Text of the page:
It was intermission at the self-publishing workshop and before I could leave my seat and mingle, another participant apparated Harry Potter style right next to me. With a self introduction slim on details he immediately began sharing a peculiar anecdote. It went something like, “blah, blah, blah – co workers at the restaurant. Blah blah blah – lady breastfeeding. Blah blah blah – what do you think?” I listened politely, hesitated and asked about the gender of the co-workers. He started to retell the story using character names and poor impersonations. Like a movie with an obvious twist it was revealed that the women employees were the ones against breastfeeding in public places while the men were in full support. The women argued that men who are in support of public breastfeeding are perverts and just want to see women expose their breast. The men questioned why is it so hard to believe that a man can be in support of breastfeeding without being perceived as a sexual pervert.
The conversation left me wondering, “What do men really think about breastfeeding, and how are their beliefs shaped and influenced?”
At work students were huddled around the front desk talking about the babies they had on the way. The receptionist asked one of the female students if she was considering breastfeeding. Simultaneously, the boys and girls expressed their disgust with a chorus of “Eeewwwww! That’s nasty!” My students’ ages range from 16-20. The receptionist followed up with, “What’s so nasty about it?” No one could answer the question. After a gentle coaxing she finally got them to say something. What students described as disgust turned out to be plain ignorance. Both genders understood women’s breast as objects reserved for sexual activity. Breastfeeding is perceived as a sexual act between the mother and child. Which is understandably why they see breastfeeding as “nasty”.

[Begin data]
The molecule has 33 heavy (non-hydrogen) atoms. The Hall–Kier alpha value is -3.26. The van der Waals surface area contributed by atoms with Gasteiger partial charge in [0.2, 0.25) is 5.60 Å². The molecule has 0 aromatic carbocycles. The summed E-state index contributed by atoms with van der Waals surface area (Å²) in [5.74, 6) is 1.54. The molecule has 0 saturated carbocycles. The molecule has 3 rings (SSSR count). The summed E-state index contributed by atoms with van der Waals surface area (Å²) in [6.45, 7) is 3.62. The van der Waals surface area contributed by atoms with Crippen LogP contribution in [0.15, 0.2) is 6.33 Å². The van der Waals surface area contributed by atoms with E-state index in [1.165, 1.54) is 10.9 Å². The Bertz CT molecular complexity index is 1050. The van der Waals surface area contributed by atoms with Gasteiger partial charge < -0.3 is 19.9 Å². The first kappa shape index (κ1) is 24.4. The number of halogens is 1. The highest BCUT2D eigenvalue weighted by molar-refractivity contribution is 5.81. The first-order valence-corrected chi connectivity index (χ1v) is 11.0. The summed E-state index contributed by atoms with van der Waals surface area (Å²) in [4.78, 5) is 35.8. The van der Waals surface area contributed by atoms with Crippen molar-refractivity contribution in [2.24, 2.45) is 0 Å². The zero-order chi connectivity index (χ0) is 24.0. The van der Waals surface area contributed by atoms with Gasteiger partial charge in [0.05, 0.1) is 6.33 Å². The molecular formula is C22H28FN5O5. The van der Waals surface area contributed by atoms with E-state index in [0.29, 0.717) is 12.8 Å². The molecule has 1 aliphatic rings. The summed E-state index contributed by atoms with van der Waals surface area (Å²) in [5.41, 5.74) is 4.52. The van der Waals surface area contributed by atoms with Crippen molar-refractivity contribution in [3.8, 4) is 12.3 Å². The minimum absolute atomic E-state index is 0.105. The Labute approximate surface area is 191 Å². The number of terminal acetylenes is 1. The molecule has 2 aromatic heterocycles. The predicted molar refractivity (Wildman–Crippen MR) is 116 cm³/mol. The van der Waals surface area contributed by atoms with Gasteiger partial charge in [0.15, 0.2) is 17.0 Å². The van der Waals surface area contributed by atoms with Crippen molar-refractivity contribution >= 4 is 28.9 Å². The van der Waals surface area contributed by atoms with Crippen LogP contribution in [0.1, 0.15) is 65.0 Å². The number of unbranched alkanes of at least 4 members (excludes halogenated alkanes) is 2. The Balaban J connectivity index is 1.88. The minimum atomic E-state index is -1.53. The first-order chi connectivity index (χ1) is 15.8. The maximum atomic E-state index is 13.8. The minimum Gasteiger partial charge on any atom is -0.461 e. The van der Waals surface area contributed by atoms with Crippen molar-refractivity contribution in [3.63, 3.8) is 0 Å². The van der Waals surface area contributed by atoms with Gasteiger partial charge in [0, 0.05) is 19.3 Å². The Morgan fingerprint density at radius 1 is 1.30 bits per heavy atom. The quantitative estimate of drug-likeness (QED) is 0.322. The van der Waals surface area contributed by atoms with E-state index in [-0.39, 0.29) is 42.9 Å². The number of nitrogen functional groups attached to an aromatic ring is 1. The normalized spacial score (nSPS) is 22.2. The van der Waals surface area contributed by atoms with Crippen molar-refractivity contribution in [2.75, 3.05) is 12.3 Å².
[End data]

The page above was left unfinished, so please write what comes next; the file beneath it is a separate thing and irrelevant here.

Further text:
The receptionist lured me way from the copy machine and asked, “Mrs. Patrick are you still nursing your daughter?” One student immediately shouted, “Naw see, you changing the subject. We talkin’ bout breastfeeding.” I joined in on the conversation and explained the different terms, the benefits of nursing and so forth. We captivated a rowdy group of kids with a conversation on breastfeeding. One young man said, “I’m gonna go home and tell my baby mutha she need to breastfeed.” Another young man harped, “Yo, you want everyone to see your girl’s business.” I explained that yes, breastfeeding involves breast but it doesn’t need to include full exposure. I told them that they probably have seen a few women nursing in public and didn’t even realize it.
I searched the internet for data about men and breastfeeding and of course found next to nothing on the subject. I have known women who said they did not breastfeed because the father became jealous, was uncomfortable with the idea, or was not supportive. So, it leads me back to my original question. What do men really think about breastfeeding?
I do not believe that men are against breastfeeding. It just that people don’t like what they don’t understand. People say certain foods are nasty even though they have never tried it. People say certain activities are boring or stupid and they have never participated. It is normal, but unfortunate, that many people fear or reject the unfamiliar instead of trying to educate themselves about it. Breastfeeding is not the exception.
Men, are strategically kept out of the mothering loop. There are no father magazines. There are no breastfeeding support groups for parents, just moms. There are no k-12 textbooks that address breastfeeding. There are no images of men supporting women while nursing. There are few women who even nurse. There are no government, non-profit, or faith base breastfeeding initiatives that includes the entire family or community. Everything is geared toward the mother. But, if women are going around calling men in support of breastfeeding perverts what do you think he’ll teach his son? If a son hears his mother complain that someone is breastfeeding in public, what will he think about nursing when he is older? If women are telling their child’s father that breastfeeding is nasty, then how will his opinion ever change?
If I had a breastfeeding initiative it would start with K-12 education addressing nursing the same as menstrual cycle, puberty, and reproduction. I would welcome whole families in the nursing process to foster support. I would create advertisements that show positive images of nursing that include the father. I would spread up to date information about breastfeeding such as benefits, public displays, federal laws, and testimonies. I would encourage more women to nurse in public, for fathers to be active and for society to be open to what is one of the most nature things on earth – eating.